Coffee: The New PCOS Superfood
While many of us reach for a cup of Joe to get us going in the morning or to power through our afternoon, there may be another benefit for women with PCOS to continue their coffee habit: long-term coffee consumption has been routinely associated with both improved glucose tolerance and a lower risk of type 2 diabetes in numerous studies and across a wide variety of populations.1
One 2002 study found that participants who consumed 7 or more cups of coffee per day cut their risk of developing type II diabetes in half, compared to those who consumed 2 or fewer cups per day.2 If the thought of drinking 7 cups of coffee sounds nauseating, the good news is that you don’t have to drink that much (and shouldn’t, due to the negative side effects of that much caffeine) to receive a benefit. Following this 2002 publication, fifteen more epidemiological studies were published that examined the connection between coffee consumption, glucose tolerance and type 2 diabetes, as well as numerous experimental studies.1 Some of the intriguing findings are as follows:
Coffee consumption is consistently associated with a lower incidence of impaired glucose tolerance and type II diabetes across studied populations
Several, but not all, studies found an association between enhanced insulin sensitivity and coffee consumption
Even decaffeinated coffee consumption has also been linked to these improvements, suggesting that the positive effects are a result of the other biological components of coffee, not just the caffeine content of coffee
Coffee consumption appears to have a linear relationship with type II diabetes prevention, meaning that the more coffee a person drinks, the less likely they are to develop type II diabetes; however, even just one cup has been linked to a decreased risk1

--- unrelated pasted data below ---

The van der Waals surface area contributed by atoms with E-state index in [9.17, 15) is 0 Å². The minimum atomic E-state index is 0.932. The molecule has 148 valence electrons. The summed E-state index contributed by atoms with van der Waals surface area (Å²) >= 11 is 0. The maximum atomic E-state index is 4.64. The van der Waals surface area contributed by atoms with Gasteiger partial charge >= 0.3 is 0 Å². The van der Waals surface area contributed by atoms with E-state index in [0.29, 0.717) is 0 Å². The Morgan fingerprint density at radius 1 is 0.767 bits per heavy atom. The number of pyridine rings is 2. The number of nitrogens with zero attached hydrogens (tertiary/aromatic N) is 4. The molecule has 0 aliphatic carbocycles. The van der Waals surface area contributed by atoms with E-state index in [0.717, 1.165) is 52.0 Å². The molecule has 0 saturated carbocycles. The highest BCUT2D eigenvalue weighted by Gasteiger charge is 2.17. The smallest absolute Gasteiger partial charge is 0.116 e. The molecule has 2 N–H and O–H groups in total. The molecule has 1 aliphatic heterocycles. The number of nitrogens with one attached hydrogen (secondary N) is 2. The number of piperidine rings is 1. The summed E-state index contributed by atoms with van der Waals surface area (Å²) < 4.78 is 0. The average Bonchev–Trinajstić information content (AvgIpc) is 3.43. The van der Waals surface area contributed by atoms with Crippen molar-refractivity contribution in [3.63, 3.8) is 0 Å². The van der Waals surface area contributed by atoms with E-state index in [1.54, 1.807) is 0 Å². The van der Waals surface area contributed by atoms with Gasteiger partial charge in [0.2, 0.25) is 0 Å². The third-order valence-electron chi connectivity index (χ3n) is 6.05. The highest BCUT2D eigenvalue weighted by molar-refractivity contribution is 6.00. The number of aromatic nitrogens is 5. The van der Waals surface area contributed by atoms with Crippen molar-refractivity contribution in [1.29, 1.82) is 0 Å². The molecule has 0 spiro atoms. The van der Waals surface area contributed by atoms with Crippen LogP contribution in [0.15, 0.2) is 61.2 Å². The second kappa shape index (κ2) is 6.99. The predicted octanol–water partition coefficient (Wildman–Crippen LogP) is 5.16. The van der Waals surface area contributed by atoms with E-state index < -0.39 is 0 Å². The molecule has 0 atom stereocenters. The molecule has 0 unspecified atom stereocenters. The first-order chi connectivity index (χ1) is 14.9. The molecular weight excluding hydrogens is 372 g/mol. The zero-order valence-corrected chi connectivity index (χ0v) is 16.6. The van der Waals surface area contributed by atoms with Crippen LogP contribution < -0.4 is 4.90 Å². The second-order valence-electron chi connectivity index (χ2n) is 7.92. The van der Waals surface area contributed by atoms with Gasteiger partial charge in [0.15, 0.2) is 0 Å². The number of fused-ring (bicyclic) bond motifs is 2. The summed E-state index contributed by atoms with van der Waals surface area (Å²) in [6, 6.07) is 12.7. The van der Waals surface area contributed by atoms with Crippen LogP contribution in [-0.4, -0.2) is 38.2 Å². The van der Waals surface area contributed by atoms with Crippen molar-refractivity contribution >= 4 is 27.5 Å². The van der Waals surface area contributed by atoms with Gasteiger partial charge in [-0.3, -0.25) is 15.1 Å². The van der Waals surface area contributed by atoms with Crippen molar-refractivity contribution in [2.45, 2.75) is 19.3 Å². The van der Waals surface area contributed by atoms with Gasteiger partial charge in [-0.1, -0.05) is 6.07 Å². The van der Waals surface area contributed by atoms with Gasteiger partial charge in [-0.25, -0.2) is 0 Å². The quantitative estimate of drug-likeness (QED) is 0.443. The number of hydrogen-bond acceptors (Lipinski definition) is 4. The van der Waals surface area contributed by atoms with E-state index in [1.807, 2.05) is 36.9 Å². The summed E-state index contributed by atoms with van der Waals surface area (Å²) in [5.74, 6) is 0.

Drinking coffee is associated with a reduced risk of dying from heart disease and other causes. An observational study in Circulation found people who drank one cup of coffee a day had a 6% reduced risk of dying from heart disease, stroke, diabetes, neurological diseases and suicide, one to three cups an 8 percent reduced risk, three to five cups a 15 percent reduced risk, and more than five cups a 12 percent reduced risk
If you aren’t already feeling righteous about your coffee addiction, feel free to take a moment to celebrate! Still, there are some practical considerations:
Concern: Coffee consumption has been linked to anxiety, rapid heart rate, insomnia, palpitations, restlessness, headache, diuresis and digestive upset, depending upon how sensitive you are and how much you consume.3 If you have heart disease, there could also be an increased risk for a heart attack.3
Solution? Since many of these negative side affects are due to the caffeine content of coffee, consuming decaffeinated coffee would be an easy way to minimize the risks while still getting the beneficial effects on blood sugar.
Concern: Unfiltered coffee, such as that prepared in a French press or espresso style, can affect blood lipid levels. Specific compounds in unfiltered coffee can actually raise LDL (the “bad” one) levels, which is the cholesterol that one needs to be concerned with keeping at a moderate level for heart disease prevention.3
Solution? fortunately, if you prepare your coffee with a paper filter, you are able to remove these compounds.3 Using an automatic coffee maker or a cone, pour-over method are great options if this is a concern for you.
Concern: Coffee can interfere with the absorption of calcium and iron from plant sources3,4